Judith Packevicz – Saratoga Springs, NY
A woman suffering from a rare form of metastatic cancer of the liver is being denied life-saving treatment by her HMO. The HMO will not pay for a liver transplant recommended by her oncologist with the support of all her treating physicians — causing the woman to live out a death sentence.
According to court documents:
Judith Packevicz has struggled against the slow-growing cancer and now faces imminent death if the transplant is not performed. Her quality of life, according to a lawsuit filed May 27, 1998 in Federal Court, Northern District of New York, is "indescribably miserable both physically and mentally." Her son, Thomas Dwyer is a ready, willing and able donor. Thirteen friends of the family have also volunteered to donate a part of their livers. The recommended treatment is available at Mt. Sinai Hospital in New York City and will cost an estimated $345,000.
Ms. Packevicz is the mother of four children, stepmother of three and a grandmother of nine. A well-known figure in Saratoga Springs, she was an active and successful singer in a Sweet Adeline quartet, until her illness forced her to stop last year.
The suit was brought under the Employee Retirement Income Security Act (ERISA), which applies to employee benefit plans, because Ms. Packevicz purchased the health care through her employer. Under ERISA, she can recover no damages, only the cost of the procedure denied in the first place.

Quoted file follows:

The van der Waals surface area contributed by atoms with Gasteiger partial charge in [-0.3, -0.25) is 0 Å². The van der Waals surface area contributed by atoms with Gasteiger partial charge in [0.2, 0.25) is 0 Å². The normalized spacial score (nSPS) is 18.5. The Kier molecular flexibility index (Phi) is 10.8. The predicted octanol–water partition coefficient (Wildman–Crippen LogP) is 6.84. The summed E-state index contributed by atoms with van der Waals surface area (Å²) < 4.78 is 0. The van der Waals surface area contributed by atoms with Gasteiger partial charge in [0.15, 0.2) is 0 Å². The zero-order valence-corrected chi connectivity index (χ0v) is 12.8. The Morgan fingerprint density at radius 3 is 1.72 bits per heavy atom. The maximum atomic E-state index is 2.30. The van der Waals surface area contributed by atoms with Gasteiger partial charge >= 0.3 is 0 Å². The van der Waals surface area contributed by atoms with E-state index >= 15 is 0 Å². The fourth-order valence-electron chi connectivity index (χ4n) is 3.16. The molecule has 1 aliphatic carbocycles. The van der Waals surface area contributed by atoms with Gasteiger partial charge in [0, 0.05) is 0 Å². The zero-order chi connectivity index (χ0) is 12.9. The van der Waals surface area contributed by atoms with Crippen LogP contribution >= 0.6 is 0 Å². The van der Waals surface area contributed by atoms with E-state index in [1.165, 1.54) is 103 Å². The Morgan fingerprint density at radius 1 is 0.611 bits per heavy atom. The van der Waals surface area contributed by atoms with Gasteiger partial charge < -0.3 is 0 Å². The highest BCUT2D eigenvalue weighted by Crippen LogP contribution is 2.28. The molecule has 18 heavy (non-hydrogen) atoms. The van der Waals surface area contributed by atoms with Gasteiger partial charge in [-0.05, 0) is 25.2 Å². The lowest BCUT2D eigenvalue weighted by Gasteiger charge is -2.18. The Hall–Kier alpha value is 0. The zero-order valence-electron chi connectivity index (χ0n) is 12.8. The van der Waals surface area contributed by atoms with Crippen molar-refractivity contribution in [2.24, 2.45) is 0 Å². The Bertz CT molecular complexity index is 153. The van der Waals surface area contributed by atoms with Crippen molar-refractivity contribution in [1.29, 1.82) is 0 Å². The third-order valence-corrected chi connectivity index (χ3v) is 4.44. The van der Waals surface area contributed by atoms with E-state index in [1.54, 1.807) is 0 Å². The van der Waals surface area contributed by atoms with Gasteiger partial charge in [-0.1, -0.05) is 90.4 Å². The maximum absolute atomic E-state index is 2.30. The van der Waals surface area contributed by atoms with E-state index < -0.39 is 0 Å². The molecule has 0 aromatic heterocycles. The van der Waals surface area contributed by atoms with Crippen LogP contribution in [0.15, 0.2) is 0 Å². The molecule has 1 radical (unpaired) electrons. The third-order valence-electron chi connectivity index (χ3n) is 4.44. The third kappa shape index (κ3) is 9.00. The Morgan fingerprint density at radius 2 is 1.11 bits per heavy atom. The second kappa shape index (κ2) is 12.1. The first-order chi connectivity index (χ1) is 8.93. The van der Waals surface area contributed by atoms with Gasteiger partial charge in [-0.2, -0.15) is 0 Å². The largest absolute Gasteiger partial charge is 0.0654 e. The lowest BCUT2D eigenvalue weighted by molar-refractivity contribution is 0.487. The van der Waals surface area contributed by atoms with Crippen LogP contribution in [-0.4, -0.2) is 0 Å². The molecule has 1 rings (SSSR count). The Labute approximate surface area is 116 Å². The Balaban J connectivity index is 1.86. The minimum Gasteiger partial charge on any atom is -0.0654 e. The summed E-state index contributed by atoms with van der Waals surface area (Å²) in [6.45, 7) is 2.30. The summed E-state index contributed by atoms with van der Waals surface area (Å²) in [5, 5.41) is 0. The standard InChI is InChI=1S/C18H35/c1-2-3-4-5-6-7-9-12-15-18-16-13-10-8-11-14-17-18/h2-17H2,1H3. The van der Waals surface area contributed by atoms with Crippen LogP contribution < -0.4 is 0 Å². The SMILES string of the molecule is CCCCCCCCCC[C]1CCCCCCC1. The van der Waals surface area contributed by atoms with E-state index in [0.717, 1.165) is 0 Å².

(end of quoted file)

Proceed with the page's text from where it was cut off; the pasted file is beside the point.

The HMO denied the recommended transplant on the grounds that it allegedly "does not meet the medical standard of care for this diagnosis." No explanation of why the recommended transplant allegedly fails to meet community standards was provided in the correspondence.
The lawsuit seeks a temporary restraining order, preliminary injunction and permanent injunction requiring the HMO to pay for Ms. Packevicz’s cancer treatment. It argues that "community standards in the State of New York do not mandate slow, certain, miserable hopeless, excruciating and inhumane death in plaintiff’s case where there is a medically recommended reasonably feasible alternative a few dollars away." Ms. Packevicz’s physicians assert a very high probability of survival, with significantly improved quality of life, if the transplant is performed.
Under ERISA, should Packevicz die before receiving her transplant, the HMO is liable for no costs at all.